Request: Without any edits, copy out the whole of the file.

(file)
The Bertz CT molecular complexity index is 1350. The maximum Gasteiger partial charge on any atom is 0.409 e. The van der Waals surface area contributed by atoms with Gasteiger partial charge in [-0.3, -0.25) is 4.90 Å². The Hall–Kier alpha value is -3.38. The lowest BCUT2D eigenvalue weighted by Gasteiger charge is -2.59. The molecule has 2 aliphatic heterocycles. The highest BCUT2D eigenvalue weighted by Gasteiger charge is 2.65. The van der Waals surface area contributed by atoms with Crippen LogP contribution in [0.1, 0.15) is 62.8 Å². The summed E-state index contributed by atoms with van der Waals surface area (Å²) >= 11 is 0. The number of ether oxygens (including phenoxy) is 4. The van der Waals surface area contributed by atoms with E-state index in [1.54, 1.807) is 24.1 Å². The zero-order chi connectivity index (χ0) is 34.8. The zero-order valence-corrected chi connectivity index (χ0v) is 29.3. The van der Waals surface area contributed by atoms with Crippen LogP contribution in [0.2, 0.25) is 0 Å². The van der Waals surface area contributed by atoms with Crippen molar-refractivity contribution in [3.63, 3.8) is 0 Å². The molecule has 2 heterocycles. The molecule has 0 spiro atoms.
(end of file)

The Bertz CT molecular complexity index is 1350. The maximum Gasteiger partial charge on any atom is 0.409 e. The van der Waals surface area contributed by atoms with Gasteiger partial charge in [-0.3, -0.25) is 4.90 Å². The Hall–Kier alpha value is -3.38. The lowest BCUT2D eigenvalue weighted by Gasteiger charge is -2.59. The molecule has 2 aliphatic heterocycles. The highest BCUT2D eigenvalue weighted by Gasteiger charge is 2.65. The van der Waals surface area contributed by atoms with Crippen LogP contribution in [0.1, 0.15) is 62.8 Å². The summed E-state index contributed by atoms with van der Waals surface area (Å²) >= 11 is 0. The number of ether oxygens (including phenoxy) is 4. The van der Waals surface area contributed by atoms with E-state index in [1.54, 1.807) is 24.1 Å². The zero-order chi connectivity index (χ0) is 34.8. The zero-order valence-corrected chi connectivity index (χ0v) is 29.3. The van der Waals surface area contributed by atoms with Crippen LogP contribution in [0.2, 0.25) is 0 Å². The van der Waals surface area contributed by atoms with Crippen molar-refractivity contribution in [3.63, 3.8) is 0 Å². The molecule has 2 heterocycles. The molecule has 0 spiro atoms.